In an ideal world, countries would keep track of people coming into and people leaving their countries over time. Importantly, detailed data on each migrant would be available to researchers, including a complete set of demographic information, their migration history, country of origin, reasons for migration, and migrant status (e.g. the type of visa they entered under). Increasingly, countries are doing a better job of collecting some of this information, though detailed demographic information is not always included. Ethnographic surveys provide many demographic details but are often not representative of migrant flows as a whole. In addition, given the political sensitivities around setting migration policies, countries are not often willing to share their comprehensive data sets with researchers. To complicate matters, relatively poor countries cannot invest in systems that can handle this level of data collection.
In order to better understand the various reasons behind complex migration decisions, governments will have to collect better data and then be willing to share them with researchers. The EU, for example, has been the most willing to both collect the relevant data and share them publicly, which has generated a sizable increase in the research done on EU migrant flows in recent years. Still, more countries, rich and poor alike, need to cooperate; perhaps international organizations can help to overcome the hurdles with better data collection. By having comprehensive data sets of worldwide migrant flows, researchers can better understand and disentangle the various determinants of migration.
Summary and policy advice
Researchers have analyzed a variety of migrant flows using a multitude of empirical approaches to be able to tease out the key drivers of migration. Income differentials, migrant networks, and demographic factors are found to be robust predictors of migrant flows. Many other factors identified in this article have also been found to be correlated with migrant flows; however, their ability to predict flows is lower.
Policymakers must carefully consider the key set of determinants for the particular flow of migrants entering their country. It would be difficult to set effective policy without first understanding both the push and pull factors. For example, if the goal is to reduce the number of migrants entering a country in cases when network effects are most relevant, then policy should be changed to be less centered on family preferences. Conversely, if income differentials are driving flows, perhaps migrants could be more heavily taxed (via entry or visa fees) to reduce flows.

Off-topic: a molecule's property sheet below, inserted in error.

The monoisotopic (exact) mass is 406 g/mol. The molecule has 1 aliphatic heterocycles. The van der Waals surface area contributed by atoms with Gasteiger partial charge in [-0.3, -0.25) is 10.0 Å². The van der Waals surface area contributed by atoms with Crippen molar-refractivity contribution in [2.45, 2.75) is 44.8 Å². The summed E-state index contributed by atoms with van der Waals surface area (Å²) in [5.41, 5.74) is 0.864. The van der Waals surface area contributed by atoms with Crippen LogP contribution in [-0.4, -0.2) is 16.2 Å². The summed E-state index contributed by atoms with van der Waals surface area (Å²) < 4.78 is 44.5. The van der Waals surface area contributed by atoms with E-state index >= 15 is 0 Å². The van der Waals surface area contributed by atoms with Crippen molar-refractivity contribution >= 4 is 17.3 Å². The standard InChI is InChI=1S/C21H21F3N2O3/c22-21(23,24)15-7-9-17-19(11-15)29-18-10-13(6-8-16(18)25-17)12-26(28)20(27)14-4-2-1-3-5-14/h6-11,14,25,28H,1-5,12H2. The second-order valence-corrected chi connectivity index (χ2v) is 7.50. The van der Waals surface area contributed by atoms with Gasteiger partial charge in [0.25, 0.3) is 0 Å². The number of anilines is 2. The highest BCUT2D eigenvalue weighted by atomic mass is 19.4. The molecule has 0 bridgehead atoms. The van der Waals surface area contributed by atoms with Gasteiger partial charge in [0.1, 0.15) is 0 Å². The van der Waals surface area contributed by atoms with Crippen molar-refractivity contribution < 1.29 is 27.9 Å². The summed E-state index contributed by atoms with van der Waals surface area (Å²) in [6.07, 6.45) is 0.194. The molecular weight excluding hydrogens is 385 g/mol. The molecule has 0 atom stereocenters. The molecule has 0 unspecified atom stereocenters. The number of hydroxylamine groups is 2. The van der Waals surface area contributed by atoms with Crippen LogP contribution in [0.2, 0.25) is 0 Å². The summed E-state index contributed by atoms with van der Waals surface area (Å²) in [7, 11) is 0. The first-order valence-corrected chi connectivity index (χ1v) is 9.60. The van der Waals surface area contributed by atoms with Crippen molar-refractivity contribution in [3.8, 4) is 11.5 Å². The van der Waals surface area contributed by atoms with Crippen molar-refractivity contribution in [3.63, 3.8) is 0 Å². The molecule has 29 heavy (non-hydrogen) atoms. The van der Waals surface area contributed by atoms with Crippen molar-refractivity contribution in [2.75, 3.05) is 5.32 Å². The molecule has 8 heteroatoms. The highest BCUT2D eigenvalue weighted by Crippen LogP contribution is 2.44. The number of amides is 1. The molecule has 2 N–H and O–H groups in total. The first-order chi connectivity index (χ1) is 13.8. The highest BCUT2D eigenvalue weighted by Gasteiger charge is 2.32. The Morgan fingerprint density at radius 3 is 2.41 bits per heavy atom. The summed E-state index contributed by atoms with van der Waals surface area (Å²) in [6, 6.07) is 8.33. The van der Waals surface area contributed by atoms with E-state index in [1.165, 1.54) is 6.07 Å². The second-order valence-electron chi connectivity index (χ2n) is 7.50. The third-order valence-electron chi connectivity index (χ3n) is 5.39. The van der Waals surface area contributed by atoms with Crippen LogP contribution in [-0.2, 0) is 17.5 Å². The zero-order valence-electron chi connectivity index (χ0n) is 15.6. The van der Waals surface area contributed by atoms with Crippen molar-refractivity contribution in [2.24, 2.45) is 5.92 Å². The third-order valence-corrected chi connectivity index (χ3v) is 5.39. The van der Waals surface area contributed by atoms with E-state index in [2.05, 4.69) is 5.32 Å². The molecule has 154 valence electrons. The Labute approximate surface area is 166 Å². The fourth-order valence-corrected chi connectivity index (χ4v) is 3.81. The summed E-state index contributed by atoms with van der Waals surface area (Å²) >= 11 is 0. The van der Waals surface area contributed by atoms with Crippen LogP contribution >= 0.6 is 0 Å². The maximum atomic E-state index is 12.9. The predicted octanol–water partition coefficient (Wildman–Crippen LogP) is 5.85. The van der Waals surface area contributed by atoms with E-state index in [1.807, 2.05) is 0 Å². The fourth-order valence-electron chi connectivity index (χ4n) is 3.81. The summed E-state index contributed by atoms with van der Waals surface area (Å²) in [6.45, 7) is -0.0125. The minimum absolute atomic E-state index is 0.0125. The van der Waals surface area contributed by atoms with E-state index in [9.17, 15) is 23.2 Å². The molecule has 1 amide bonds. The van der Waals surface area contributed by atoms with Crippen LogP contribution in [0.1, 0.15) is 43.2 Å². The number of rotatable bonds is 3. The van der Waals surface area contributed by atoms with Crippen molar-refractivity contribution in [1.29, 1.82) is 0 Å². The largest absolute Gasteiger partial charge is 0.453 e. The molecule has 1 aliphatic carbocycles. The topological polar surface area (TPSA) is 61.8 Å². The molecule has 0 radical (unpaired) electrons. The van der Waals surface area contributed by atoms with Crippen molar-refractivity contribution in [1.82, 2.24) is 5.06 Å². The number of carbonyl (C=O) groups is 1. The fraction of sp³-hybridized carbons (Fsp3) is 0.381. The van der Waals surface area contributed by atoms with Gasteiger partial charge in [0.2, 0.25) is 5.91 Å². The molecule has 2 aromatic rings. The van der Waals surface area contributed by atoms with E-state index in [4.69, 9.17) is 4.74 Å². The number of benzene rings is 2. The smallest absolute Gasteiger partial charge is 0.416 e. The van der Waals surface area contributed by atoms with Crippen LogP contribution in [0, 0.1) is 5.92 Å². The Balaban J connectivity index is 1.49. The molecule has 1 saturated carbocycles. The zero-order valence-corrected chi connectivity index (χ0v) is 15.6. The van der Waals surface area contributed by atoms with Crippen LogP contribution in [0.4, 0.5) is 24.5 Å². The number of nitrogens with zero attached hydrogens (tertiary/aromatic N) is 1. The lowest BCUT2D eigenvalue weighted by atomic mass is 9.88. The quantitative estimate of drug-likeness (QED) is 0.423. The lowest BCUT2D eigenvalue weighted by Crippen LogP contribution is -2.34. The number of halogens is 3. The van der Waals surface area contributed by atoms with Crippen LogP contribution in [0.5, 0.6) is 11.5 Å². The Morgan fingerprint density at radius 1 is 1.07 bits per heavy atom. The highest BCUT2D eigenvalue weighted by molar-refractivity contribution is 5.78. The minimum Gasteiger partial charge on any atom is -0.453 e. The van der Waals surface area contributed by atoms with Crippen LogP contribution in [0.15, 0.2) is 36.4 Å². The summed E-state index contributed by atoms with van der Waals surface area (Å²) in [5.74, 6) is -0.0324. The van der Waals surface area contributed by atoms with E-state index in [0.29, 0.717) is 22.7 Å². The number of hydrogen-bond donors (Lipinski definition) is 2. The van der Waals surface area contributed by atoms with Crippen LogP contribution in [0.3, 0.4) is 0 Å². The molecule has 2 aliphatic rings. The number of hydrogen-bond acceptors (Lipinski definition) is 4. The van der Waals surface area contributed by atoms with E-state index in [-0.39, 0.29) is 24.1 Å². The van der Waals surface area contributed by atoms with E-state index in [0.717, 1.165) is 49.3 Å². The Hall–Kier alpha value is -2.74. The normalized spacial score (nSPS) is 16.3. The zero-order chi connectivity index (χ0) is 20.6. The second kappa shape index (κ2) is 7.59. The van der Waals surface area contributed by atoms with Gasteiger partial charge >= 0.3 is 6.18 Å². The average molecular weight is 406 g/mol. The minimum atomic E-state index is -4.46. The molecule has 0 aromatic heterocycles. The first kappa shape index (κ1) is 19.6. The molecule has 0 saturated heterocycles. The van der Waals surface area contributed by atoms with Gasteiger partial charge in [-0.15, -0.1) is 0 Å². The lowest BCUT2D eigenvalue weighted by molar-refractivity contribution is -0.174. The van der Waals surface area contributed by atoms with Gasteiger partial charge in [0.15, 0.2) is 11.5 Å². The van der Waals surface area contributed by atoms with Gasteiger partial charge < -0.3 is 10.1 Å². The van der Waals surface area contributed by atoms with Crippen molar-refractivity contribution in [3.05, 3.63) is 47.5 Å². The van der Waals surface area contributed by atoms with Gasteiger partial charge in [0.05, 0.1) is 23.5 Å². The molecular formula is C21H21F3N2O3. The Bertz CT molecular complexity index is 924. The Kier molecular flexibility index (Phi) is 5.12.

If there were a comprehensive database of worldwide migration flows, researchers could perform systematic statistical analyses to sort out which factors are driving each migrant flow. They could then quantify the extent to which certain factors matter. Having reliable estimates about how migrant flows respond to GDP fluctuations could be particularly helpful for governments who want to set policy to slow the outflow or inflow of migrants. Likewise, suppose policymakers had a better understanding of the extent to which households in a certain country use migration as an insurance mechanism to buffer against fluctuations in household income: Governments could work with non-governmental organizations to develop affordable household insurance schemes as a way of reducing the incentive to migrate. Or suppose host countries had a better understanding of the demographic characteristics of their specific migrant populations so that services could be targeted specifically toward their needs to ensure better integration into the host country. Perhaps most importantly, if a government could quantify (with relative certainty) the change in migrant flows as a result of a change in migrant policy (i.e. increasing visa application fees or granting amnesty to undocumented migrants), governments could make well-informed policy decisions.
The author thanks an anonymous referee and the the IZA World of Labor editors for many helpful suggestions on earlier drafts. The author also thanks Cynthia Bansak and Chad Sparber. Previous work of the author contains a larger number of background references for the material presented here and has been used intensively in parts of this article , , .
The IZA World of Labor project is committed to the IZA Guiding Principles of Research Integrity. The author declares to have observed these principles.
© Nicole B. Simpson